This week’s parsha speaks of the importance of appointing judges and establishing a system of courts to ensure a society of law and order and moral clarity, as one cannot hope to have a just society without a system of impartial courts and judges. One of the seven Noachide laws requires every person to live within a system of courts and judges.
One of the first perversions to occur under Adolph Hitler’s Nazi rule was the subversion of Germany’s courts and judges. Both the courts and the police operated according to Nazi doctrine and Hitler’s demands as early as 1933.
But why does the Torah take the time to list injunctions addressed to judges and the courts? How many of us will ever sit on the bench and judge a case?
Rav Dessler, in his Michtav Me’Elihau points out that we all sit in judgment, every day.
Imagine that a person wants to see what the halacha has to say about whether one can play Monopoly (a board game involving pretend currency and transactions) on Shabbat. Obviously when exploring what Jewish law has to say on the topic one must remain impartial and abide by what he finds the halacha to be. But why is a person looking up the halacha in the first place? Because he wants to play Monopoly on Shabbat — so he was never impartial in the first place!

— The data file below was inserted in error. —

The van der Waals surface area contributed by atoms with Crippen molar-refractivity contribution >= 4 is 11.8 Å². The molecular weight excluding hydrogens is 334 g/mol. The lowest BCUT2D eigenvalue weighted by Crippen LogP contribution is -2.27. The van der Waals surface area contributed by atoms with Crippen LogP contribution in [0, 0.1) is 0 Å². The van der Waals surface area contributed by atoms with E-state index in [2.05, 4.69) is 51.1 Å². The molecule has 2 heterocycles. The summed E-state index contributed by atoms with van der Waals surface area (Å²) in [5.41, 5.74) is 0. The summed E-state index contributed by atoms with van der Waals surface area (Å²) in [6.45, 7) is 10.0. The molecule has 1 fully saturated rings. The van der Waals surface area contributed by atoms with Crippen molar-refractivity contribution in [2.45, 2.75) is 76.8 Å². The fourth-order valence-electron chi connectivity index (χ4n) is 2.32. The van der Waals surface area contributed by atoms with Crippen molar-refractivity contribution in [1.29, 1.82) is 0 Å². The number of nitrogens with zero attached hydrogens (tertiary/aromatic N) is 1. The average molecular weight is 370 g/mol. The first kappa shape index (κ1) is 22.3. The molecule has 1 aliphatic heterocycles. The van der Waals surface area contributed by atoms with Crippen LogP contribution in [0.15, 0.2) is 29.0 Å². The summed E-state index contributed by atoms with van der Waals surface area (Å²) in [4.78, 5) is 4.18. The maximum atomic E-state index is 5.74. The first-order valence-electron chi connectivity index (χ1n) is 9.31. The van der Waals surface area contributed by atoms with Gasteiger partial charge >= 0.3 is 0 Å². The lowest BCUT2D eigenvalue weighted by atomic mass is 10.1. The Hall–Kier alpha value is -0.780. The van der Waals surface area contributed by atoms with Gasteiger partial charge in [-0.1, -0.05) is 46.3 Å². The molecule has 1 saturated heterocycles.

The Torah is not just speaking to court judges, it is speaking to all of us as we strive to apply good and healthy judgment in the court of daily human experience.
Parsha Shoftim is always read as we enter the month of Elul and approach the days of judgment. The first stage of teshuva, or repentance, is hakarat hachet, which means recognizing one’s mistakes. Before we can hope to correct the errors of our ways, we first need to recognize what our mistakes are and take ownership of them. And this is where bribery is so insidious, because most often we do not even recognize we are being bribed.
This past week has seen America torn apart with recriminations from both left and right as to who is more intolerant and where justice ends and injustice begins, all of which seems (at least from afar) to be compounded by a president who does not seem to have found — or at least communicated — a clear moral compass. Many who see the Alt-right as the sum of all evil and intolerance are seemingly blind to the violence and anti-Semitism emanating from the extreme left, and those who support the right seem to be blind or overly tolerant of the hatred and violence coming from the extreme right.